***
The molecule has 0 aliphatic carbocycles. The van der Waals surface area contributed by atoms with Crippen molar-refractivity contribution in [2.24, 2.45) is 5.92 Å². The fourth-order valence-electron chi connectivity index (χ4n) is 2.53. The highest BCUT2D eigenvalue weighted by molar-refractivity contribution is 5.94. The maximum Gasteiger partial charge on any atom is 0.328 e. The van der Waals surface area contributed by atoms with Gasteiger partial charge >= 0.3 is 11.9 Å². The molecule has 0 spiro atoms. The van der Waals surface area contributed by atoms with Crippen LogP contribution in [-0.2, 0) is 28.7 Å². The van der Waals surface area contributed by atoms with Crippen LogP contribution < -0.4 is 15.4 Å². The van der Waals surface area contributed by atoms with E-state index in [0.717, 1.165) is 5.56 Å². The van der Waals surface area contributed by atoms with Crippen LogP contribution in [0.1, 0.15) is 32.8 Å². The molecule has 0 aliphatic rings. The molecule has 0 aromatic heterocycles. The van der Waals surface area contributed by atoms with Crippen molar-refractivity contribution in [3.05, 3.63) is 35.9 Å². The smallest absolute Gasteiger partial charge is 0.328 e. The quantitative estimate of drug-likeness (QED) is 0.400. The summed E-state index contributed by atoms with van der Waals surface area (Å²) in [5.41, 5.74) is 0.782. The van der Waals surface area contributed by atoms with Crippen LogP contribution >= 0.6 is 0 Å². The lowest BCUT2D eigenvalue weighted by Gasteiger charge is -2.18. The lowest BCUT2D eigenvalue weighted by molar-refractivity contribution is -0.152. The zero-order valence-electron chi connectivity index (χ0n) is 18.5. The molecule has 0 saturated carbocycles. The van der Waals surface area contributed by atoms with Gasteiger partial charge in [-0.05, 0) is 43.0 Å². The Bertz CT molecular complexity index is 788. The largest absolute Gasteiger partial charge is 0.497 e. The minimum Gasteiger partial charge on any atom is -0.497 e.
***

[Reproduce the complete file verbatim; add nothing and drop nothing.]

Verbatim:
The molecule has 0 aliphatic carbocycles. The van der Waals surface area contributed by atoms with Crippen molar-refractivity contribution in [2.24, 2.45) is 5.92 Å². The fourth-order valence-electron chi connectivity index (χ4n) is 2.53. The highest BCUT2D eigenvalue weighted by molar-refractivity contribution is 5.94. The maximum Gasteiger partial charge on any atom is 0.328 e. The van der Waals surface area contributed by atoms with Gasteiger partial charge >= 0.3 is 11.9 Å². The molecule has 0 spiro atoms. The van der Waals surface area contributed by atoms with Crippen LogP contribution in [-0.2, 0) is 28.7 Å². The van der Waals surface area contributed by atoms with Crippen LogP contribution < -0.4 is 15.4 Å². The van der Waals surface area contributed by atoms with E-state index in [0.717, 1.165) is 5.56 Å². The van der Waals surface area contributed by atoms with Crippen LogP contribution in [0.1, 0.15) is 32.8 Å². The molecule has 0 aliphatic rings. The molecule has 0 aromatic heterocycles. The van der Waals surface area contributed by atoms with Crippen molar-refractivity contribution in [3.05, 3.63) is 35.9 Å². The smallest absolute Gasteiger partial charge is 0.328 e. The quantitative estimate of drug-likeness (QED) is 0.400. The summed E-state index contributed by atoms with van der Waals surface area (Å²) in [5.41, 5.74) is 0.782. The van der Waals surface area contributed by atoms with Crippen LogP contribution >= 0.6 is 0 Å². The lowest BCUT2D eigenvalue weighted by Gasteiger charge is -2.18. The lowest BCUT2D eigenvalue weighted by molar-refractivity contribution is -0.152. The zero-order valence-electron chi connectivity index (χ0n) is 18.5. The molecule has 0 saturated carbocycles. The van der Waals surface area contributed by atoms with Gasteiger partial charge in [-0.05, 0) is 43.0 Å². The Bertz CT molecular complexity index is 788. The largest absolute Gasteiger partial charge is 0.497 e. The minimum Gasteiger partial charge on any atom is -0.497 e.